So I just tried Balut for the first time. I go out of my way to try weird foods, but wow, the texture is just horrendous. It tastes like a hard boiled egg that's gone slightly bad and there was a slight funky crunch in the middle. Probably a first and last attempt for me.
Balut taste good to me. I've tried both duck and chicken varieties. I find the texture to be fine. The liquid in it helps with that.
Duck is better. Or was it chicken?
And that picture looks horrible to me. That's not what it usually looks like, though it's not much better.
But, yeah, I can understand trying it once, but I can't support eating balut. I won't eat veal or foie gras either. I'm all for eating meat but only if the animal has had the opportunity to live a decent life.
Good on you for being adventurous, I guess. I don't think I could handle balut.
I was having a conversation with some Vietnamese friends who were grossed out by the fact that I really like century egg, and I was like, "You eat fucking balut, how is that worse!?".
Even that picture is making me a little queasy.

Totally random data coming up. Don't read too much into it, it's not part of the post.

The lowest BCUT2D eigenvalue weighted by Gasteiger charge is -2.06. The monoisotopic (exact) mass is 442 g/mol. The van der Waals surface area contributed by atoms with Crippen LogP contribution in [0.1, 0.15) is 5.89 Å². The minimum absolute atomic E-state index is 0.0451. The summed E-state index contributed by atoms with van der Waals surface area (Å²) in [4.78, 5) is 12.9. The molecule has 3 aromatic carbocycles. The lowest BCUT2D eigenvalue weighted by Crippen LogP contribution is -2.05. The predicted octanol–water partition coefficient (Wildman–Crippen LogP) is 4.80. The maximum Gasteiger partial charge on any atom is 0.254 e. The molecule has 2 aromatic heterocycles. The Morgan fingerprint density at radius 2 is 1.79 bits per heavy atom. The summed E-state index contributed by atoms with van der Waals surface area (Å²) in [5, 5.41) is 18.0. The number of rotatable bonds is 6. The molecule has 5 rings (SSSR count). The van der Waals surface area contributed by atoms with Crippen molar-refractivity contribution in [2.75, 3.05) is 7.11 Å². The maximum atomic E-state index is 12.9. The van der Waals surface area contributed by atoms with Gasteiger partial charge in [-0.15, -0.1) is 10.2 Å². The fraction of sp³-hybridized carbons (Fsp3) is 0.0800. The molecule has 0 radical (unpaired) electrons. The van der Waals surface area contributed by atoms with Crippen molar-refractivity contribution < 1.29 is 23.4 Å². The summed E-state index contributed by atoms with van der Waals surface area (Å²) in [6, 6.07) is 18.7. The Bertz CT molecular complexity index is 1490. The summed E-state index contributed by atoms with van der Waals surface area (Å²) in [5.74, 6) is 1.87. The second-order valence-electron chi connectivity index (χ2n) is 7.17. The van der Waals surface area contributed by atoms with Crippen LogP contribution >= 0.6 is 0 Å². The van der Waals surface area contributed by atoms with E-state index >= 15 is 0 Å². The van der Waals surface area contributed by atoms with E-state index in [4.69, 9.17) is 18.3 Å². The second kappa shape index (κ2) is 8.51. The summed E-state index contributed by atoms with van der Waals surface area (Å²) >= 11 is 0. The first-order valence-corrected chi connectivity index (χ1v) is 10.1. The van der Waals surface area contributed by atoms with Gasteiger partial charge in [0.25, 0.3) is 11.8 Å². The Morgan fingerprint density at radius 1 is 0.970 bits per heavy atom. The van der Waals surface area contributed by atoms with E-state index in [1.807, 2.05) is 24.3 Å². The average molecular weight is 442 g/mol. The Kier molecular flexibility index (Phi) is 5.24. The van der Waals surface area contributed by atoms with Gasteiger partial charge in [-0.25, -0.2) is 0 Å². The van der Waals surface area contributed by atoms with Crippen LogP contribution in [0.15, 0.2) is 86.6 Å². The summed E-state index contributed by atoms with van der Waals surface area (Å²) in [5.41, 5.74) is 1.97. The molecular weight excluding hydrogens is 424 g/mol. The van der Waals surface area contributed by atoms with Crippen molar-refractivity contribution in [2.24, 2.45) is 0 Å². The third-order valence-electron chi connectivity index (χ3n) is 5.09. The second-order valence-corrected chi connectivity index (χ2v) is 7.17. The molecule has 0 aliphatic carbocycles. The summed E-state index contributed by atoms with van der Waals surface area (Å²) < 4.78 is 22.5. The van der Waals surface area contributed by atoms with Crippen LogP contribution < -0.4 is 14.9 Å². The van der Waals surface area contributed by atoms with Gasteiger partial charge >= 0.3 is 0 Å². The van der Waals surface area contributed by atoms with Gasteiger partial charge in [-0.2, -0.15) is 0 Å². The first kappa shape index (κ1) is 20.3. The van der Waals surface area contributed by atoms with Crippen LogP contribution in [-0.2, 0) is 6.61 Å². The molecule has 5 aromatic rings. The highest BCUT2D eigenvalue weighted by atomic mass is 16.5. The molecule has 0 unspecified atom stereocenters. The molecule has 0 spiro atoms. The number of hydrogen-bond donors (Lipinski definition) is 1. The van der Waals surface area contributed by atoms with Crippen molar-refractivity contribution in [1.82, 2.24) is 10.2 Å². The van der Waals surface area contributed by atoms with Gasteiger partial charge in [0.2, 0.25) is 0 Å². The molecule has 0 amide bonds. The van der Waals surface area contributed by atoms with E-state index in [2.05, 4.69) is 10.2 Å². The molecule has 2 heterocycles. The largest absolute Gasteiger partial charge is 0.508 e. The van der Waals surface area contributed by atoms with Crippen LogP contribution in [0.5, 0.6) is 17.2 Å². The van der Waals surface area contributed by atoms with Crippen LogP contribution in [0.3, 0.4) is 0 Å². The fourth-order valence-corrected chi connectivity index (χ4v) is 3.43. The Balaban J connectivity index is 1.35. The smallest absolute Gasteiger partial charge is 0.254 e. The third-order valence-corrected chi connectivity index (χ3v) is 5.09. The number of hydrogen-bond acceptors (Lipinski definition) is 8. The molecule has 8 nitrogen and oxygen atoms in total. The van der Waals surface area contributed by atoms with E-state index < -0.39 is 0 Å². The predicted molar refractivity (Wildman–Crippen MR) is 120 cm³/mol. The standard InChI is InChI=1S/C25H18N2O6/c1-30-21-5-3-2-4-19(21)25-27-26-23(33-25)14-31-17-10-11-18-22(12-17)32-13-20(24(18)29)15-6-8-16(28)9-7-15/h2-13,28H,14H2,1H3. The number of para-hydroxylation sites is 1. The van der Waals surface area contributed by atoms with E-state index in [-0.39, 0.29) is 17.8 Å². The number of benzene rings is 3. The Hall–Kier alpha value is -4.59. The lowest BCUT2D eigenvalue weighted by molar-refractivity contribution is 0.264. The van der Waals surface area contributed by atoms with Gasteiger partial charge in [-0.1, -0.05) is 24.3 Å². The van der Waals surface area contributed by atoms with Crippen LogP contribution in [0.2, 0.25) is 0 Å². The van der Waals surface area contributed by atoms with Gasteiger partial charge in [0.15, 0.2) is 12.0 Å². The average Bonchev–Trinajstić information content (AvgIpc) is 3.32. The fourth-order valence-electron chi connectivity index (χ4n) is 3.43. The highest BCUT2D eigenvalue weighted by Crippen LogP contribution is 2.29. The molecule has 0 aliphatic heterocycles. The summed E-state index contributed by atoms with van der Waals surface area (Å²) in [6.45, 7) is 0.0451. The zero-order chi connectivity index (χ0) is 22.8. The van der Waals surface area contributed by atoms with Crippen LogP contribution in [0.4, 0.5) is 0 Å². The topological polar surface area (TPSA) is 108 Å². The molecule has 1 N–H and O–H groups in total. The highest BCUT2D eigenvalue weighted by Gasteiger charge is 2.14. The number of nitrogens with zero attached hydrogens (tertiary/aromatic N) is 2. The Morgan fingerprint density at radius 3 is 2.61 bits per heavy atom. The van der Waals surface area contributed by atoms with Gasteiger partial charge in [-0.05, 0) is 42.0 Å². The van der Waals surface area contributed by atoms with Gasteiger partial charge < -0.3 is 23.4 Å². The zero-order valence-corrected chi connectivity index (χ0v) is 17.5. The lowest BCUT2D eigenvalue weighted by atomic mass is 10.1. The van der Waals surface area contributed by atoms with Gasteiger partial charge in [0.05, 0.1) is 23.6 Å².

In terms of food I'm the type of person who'll try anything once. I mean someone thinks this is a delicacy, who am I to judge? The thing about these types of dishes is that they weren't generally created by, say, "the emperor's head chef". They're mostly adaptations of the type of dishes that the lowest rungs of society made out of whatever's leftover after selling-off the good parts at market, or trying to make a meal out of whatever's leftover at the end of season.This type of dish cuts across cultures: pig's feet, cabeza, tripe, pretty much any dish involving intestines. Here we find what's really interesting about these dishes, at least to me. It's almost like a culinary time machine, the whole genius of this type of dish is the chef is able to show you something about how people from a certain culture lived. To me the most interesting thing about this type dish isn't the taste, but the history of the dish. More specifically, these ancient chefs are able to turn, basically, the "trash parts" of an animal or vegetable into a "delicacy" or at the very least something edible. Furthermore, many modern chefs utilize this type of ingredient to create their most striking dishes. I guess what I'm saying is: some people like rollercoasters, I like weird food. Finally, I'd just like to say, if you're interested in trying these kinds foods (i.e. "gross exotic foods"), seek out a place in your area that does it well. This isn't fresh ahi tuna or kobe filet mignon. While the provenance does make a difference, it's really about how it's prepared: cook a steak wrong, your customer might complain; cut a blowfish wrong, your customer might die. Anyway, keep trying new things and keep an open mind